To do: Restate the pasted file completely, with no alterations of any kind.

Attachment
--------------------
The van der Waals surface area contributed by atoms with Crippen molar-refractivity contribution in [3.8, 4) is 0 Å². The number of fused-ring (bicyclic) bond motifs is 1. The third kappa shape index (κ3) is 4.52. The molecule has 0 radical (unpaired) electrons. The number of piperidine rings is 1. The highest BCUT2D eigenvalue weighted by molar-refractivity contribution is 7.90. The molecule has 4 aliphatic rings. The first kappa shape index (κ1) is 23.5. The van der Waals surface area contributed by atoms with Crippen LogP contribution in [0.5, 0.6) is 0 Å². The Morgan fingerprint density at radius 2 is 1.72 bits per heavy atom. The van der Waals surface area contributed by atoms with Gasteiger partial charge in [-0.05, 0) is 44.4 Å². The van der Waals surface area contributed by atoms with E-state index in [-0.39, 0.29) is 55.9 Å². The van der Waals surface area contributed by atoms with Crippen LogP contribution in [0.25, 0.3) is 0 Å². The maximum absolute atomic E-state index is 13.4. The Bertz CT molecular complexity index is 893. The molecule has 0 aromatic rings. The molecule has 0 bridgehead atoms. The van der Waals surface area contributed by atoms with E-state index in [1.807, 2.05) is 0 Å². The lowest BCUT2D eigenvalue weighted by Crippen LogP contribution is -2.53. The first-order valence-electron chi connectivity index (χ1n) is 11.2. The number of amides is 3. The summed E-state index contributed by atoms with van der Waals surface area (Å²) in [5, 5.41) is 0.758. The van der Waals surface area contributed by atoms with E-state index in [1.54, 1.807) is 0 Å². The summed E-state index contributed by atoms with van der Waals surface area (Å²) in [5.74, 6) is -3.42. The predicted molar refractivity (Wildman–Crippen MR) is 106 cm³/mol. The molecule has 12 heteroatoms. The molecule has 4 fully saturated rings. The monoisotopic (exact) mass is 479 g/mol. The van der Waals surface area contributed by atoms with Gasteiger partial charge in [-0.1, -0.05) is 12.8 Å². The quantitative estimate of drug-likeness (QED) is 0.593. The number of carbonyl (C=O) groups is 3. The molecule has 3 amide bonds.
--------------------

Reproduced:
The van der Waals surface area contributed by atoms with Crippen molar-refractivity contribution in [3.8, 4) is 0 Å². The number of fused-ring (bicyclic) bond motifs is 1. The third kappa shape index (κ3) is 4.52. The molecule has 0 radical (unpaired) electrons. The number of piperidine rings is 1. The highest BCUT2D eigenvalue weighted by molar-refractivity contribution is 7.90. The molecule has 4 aliphatic rings. The first kappa shape index (κ1) is 23.5. The van der Waals surface area contributed by atoms with Crippen LogP contribution in [0.5, 0.6) is 0 Å². The Morgan fingerprint density at radius 2 is 1.72 bits per heavy atom. The van der Waals surface area contributed by atoms with Gasteiger partial charge in [-0.05, 0) is 44.4 Å². The van der Waals surface area contributed by atoms with E-state index in [-0.39, 0.29) is 55.9 Å². The van der Waals surface area contributed by atoms with Crippen LogP contribution in [0.25, 0.3) is 0 Å². The maximum absolute atomic E-state index is 13.4. The Bertz CT molecular complexity index is 893. The molecule has 0 aromatic rings. The molecule has 0 bridgehead atoms. The van der Waals surface area contributed by atoms with E-state index in [1.807, 2.05) is 0 Å². The lowest BCUT2D eigenvalue weighted by Crippen LogP contribution is -2.53. The first-order valence-electron chi connectivity index (χ1n) is 11.2. The number of amides is 3. The summed E-state index contributed by atoms with van der Waals surface area (Å²) in [5, 5.41) is 0.758. The van der Waals surface area contributed by atoms with E-state index in [1.54, 1.807) is 0 Å². The summed E-state index contributed by atoms with van der Waals surface area (Å²) in [5.74, 6) is -3.42. The predicted molar refractivity (Wildman–Crippen MR) is 106 cm³/mol. The molecule has 12 heteroatoms. The molecule has 4 fully saturated rings. The monoisotopic (exact) mass is 479 g/mol. The van der Waals surface area contributed by atoms with Gasteiger partial charge in [-0.1, -0.05) is 12.8 Å². The quantitative estimate of drug-likeness (QED) is 0.593. The number of carbonyl (C=O) groups is 3. The molecule has 3 amide bonds.